Well, Corina's Passing the Flame is what I consider the "Bead Bible" and it's still a great reference for me.  While I don't do a lot of beads in that style, there are invaluable tips and techniques in there that are great to refer to.  1000 Glass Beads is a beautiful and inspirational book and of course, Cindy Jenkins books are real treasures too.  There are so many great books out there now and they all have something wonderful to teach.  I'm sure I have pretty much every glass book ever written and enjoy reading them time and time again.

Do you have a favorite technique?

Hollow beads are among my favorite beads to make and I like to challenge myself to make them bigger, more elaborate and different from what others are doing.  I also make hollow vessels with the same hollow bead technique that I use to make my beads.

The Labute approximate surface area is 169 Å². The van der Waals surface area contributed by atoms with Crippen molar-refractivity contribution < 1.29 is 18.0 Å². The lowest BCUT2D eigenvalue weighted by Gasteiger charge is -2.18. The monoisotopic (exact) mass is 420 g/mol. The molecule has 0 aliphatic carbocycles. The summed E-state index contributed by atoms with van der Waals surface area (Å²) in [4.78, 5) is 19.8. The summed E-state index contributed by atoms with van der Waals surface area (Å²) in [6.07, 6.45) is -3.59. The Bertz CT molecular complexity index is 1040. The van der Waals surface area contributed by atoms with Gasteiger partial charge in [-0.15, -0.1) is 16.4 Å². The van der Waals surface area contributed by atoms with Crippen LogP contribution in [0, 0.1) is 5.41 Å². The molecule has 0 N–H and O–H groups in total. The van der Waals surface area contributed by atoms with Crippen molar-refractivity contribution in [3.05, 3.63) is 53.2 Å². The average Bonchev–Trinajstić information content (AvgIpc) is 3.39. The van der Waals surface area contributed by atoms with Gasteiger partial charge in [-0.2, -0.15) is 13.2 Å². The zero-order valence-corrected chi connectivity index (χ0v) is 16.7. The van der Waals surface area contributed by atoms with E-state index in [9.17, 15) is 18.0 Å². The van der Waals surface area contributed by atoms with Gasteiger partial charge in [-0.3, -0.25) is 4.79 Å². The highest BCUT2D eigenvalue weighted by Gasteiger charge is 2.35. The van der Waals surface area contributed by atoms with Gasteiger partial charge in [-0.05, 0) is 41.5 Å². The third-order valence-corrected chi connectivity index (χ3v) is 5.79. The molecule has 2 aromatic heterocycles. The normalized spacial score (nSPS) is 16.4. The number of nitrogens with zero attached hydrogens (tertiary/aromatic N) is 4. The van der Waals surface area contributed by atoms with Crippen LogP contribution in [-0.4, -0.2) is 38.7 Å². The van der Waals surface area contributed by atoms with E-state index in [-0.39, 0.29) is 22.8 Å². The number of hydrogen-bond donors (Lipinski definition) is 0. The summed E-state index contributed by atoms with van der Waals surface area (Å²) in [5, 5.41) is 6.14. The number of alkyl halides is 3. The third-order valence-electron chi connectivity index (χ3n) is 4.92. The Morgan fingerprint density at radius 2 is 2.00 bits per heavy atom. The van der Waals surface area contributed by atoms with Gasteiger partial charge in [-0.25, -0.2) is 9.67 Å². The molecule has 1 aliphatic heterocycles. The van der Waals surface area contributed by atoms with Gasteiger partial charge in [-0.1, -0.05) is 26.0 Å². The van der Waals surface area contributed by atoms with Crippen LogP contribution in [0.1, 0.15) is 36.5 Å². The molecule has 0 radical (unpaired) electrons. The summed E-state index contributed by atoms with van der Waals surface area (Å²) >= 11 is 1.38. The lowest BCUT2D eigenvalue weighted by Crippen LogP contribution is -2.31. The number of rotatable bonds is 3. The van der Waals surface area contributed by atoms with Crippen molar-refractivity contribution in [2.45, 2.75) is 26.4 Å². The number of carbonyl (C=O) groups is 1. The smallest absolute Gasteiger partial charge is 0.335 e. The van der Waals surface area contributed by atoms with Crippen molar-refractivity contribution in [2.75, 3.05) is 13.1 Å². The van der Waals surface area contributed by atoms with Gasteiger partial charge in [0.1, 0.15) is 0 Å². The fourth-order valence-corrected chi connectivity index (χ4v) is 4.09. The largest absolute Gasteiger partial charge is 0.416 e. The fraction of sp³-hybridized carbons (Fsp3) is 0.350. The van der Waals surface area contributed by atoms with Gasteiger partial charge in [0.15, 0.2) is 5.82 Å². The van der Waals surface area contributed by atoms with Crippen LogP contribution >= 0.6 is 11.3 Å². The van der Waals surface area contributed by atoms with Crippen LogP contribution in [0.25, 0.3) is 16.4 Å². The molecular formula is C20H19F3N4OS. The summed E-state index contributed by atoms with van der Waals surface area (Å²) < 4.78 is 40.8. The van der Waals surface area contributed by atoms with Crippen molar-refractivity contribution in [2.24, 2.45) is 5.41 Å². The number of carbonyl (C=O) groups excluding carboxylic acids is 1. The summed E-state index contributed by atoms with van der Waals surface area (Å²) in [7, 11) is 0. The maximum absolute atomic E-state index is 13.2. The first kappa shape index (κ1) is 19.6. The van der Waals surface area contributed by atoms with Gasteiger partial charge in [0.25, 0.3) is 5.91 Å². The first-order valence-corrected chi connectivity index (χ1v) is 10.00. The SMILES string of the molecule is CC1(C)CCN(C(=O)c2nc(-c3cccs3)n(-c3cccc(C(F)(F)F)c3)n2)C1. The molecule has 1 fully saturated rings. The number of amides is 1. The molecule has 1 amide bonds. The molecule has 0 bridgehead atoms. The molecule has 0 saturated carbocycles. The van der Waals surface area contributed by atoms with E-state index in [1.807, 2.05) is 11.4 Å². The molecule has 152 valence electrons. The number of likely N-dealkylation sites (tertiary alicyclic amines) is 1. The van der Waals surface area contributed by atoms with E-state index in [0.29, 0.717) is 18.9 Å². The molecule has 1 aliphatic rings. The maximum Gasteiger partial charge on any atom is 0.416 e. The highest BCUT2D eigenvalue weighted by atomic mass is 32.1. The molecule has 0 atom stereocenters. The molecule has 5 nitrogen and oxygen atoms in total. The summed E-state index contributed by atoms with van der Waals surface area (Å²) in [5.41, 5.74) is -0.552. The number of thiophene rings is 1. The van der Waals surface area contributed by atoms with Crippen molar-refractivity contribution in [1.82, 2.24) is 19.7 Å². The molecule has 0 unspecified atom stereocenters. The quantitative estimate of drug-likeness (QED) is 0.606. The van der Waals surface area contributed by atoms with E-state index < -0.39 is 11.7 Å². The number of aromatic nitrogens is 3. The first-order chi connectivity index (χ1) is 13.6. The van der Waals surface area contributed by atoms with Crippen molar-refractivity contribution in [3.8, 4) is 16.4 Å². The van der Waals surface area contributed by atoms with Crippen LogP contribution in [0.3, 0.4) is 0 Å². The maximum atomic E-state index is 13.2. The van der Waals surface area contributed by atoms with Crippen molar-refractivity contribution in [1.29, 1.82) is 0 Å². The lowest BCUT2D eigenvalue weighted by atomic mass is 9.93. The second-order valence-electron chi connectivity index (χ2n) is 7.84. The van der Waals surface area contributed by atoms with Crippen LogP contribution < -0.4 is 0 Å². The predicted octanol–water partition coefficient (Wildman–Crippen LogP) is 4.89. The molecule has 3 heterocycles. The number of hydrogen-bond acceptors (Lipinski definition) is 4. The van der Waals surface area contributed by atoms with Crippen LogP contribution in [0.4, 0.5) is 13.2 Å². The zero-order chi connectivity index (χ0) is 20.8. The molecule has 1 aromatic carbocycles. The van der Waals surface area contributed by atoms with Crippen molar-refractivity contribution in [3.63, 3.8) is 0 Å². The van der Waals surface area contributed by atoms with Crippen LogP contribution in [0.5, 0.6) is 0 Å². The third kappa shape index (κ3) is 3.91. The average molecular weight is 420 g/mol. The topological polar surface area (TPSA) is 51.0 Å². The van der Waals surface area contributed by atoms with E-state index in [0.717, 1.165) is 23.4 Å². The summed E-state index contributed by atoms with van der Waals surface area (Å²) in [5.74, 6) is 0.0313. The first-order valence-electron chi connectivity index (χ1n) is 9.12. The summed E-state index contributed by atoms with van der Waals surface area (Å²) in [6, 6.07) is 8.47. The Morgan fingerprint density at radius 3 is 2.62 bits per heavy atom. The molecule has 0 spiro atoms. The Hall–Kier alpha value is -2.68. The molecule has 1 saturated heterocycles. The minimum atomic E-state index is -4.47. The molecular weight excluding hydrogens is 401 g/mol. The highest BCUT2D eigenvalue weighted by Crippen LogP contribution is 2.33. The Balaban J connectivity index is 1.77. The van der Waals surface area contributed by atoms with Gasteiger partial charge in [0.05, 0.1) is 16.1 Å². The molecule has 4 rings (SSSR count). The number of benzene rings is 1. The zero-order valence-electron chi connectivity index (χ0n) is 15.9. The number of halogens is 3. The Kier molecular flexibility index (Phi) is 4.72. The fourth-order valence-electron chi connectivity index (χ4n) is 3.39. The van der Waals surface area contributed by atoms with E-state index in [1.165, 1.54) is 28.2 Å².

Are you a “set person” or a “focal bead” person?

I have really become more of a focal bead person - especially in the past two years.

Have you developed a “signature” bead, a unique type of bead that is recognizably yours. Tell us about it, how you developed it, etc.

Probably the most recognizable style of beads I do are my dragonfly focal beads.  I have been developing this particular style for two years and still love making them.  Each dragonfly has it's own personality and I am always challenged by each one.  I have also been working on expanding my artistic skills by creating focals with other creatures on them and trying to portray them as accurately as possible.  Bears, wolves, ravens as well as landscapes are really enjoyable for me to make.  These new beads are inspired by the rugged West Coast wilderness I am lucky to live near.